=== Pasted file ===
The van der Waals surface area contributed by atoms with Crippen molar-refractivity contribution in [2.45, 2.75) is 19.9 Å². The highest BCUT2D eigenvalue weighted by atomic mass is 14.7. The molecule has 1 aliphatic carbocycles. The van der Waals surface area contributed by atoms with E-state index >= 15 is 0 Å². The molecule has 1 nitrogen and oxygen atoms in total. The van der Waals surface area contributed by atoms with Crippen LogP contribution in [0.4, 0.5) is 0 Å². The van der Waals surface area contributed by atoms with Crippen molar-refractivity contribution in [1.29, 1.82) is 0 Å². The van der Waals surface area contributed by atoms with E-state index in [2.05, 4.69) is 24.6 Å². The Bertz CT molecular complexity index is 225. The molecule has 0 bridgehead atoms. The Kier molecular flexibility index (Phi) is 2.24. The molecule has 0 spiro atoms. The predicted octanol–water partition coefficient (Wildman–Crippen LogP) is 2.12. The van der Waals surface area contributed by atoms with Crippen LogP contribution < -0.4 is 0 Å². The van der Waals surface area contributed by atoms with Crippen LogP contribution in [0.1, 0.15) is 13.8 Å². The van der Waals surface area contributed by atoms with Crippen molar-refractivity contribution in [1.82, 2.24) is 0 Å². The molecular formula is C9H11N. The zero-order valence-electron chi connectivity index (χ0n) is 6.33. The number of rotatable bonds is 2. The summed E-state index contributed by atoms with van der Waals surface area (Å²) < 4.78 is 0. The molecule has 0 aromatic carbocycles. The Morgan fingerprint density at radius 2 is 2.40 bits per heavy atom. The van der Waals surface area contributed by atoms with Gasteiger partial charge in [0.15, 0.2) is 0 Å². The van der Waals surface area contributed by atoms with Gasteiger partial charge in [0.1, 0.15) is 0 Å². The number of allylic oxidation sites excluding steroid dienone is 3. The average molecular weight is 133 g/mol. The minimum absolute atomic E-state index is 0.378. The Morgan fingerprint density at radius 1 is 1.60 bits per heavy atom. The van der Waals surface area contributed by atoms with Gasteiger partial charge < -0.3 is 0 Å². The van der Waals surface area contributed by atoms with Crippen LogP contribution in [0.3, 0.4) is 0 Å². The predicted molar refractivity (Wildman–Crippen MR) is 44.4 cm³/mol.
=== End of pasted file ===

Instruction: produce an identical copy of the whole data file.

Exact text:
The van der Waals surface area contributed by atoms with Crippen molar-refractivity contribution in [2.45, 2.75) is 19.9 Å². The highest BCUT2D eigenvalue weighted by atomic mass is 14.7. The molecule has 1 aliphatic carbocycles. The van der Waals surface area contributed by atoms with E-state index >= 15 is 0 Å². The molecule has 1 nitrogen and oxygen atoms in total. The van der Waals surface area contributed by atoms with Crippen LogP contribution in [0.4, 0.5) is 0 Å². The van der Waals surface area contributed by atoms with Crippen molar-refractivity contribution in [1.29, 1.82) is 0 Å². The van der Waals surface area contributed by atoms with E-state index in [2.05, 4.69) is 24.6 Å². The Bertz CT molecular complexity index is 225. The molecule has 0 bridgehead atoms. The Kier molecular flexibility index (Phi) is 2.24. The molecule has 0 spiro atoms. The predicted octanol–water partition coefficient (Wildman–Crippen LogP) is 2.12. The van der Waals surface area contributed by atoms with Crippen LogP contribution < -0.4 is 0 Å². The van der Waals surface area contributed by atoms with Crippen LogP contribution in [0.1, 0.15) is 13.8 Å². The van der Waals surface area contributed by atoms with Crippen molar-refractivity contribution in [1.82, 2.24) is 0 Å². The molecular formula is C9H11N. The zero-order valence-electron chi connectivity index (χ0n) is 6.33. The number of rotatable bonds is 2. The summed E-state index contributed by atoms with van der Waals surface area (Å²) < 4.78 is 0. The molecule has 0 aromatic carbocycles. The Morgan fingerprint density at radius 2 is 2.40 bits per heavy atom. The van der Waals surface area contributed by atoms with Gasteiger partial charge in [0.15, 0.2) is 0 Å². The van der Waals surface area contributed by atoms with Gasteiger partial charge in [0.1, 0.15) is 0 Å². The number of allylic oxidation sites excluding steroid dienone is 3. The average molecular weight is 133 g/mol. The minimum absolute atomic E-state index is 0.378. The Morgan fingerprint density at radius 1 is 1.60 bits per heavy atom. The van der Waals surface area contributed by atoms with Gasteiger partial charge < -0.3 is 0 Å². The van der Waals surface area contributed by atoms with Crippen LogP contribution in [0.3, 0.4) is 0 Å². The predicted molar refractivity (Wildman–Crippen MR) is 44.4 cm³/mol.